Crafting skills were designed into games like WoW, EQ2, LOTRO etc to keep crafters busy and encourage players to interact. That’s why players are limited in how many tradeskills they can take on each character, to force some trading and interaction.
Enforced interaction has never been popular with the playerbase, but has given us some great community payoff. For example, in DaoC, crafting was such a dull grind that most players didn’t bother. The ones who did were very likely to be adopted as guild crafters, supported by the guild with materials in return for crafting items for the guild. Although I always liked this as an idea, it never really worked brilliantly (especially in games that didn’t feature mailboxes and auction houses). What if the guild crafter wasn’t around when you needed them? What if they were *gasp* busy? What if creating a masterpiece item took several hours in real time and a variable, unpredictable amount of materials, and you were tenth in the queue to have yours made?
Crafters felt wanted, but also stressed and hassled. Players felt frustrated. It was definitely an interesting experiment, but no great surprise that later games made things easier.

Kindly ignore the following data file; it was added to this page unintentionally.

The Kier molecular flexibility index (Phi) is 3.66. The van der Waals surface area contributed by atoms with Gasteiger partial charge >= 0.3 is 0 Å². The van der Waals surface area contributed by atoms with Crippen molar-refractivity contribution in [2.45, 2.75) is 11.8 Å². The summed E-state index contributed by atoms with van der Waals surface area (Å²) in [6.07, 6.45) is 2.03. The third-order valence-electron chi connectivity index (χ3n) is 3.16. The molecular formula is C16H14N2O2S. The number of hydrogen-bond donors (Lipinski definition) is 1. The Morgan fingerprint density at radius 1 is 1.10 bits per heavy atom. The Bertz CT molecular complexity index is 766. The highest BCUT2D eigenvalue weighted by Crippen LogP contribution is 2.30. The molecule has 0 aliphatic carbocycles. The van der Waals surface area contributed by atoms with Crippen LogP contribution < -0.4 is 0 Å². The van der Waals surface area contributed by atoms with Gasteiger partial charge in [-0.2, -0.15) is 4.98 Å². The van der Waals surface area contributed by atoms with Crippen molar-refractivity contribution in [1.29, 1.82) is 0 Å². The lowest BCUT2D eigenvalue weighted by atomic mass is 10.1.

Now it is almost irrelevant that tradeskills are limited, because high level players often have alts with all the tradeskills that they need (this is as true in EQ2 as in less crafting friendly games). They just mail items around between their crafters when they need something done.
I wonder how much of a niche there can be for different crafters at endgame if bored players will level one of each craft anyway. Is it possible to make crafting itself into a more fun minigame, as opposed to the gathering/collecting side of levelling the skill.
Do you use guild crafters? Or do you prefer to level crafting alts yourself?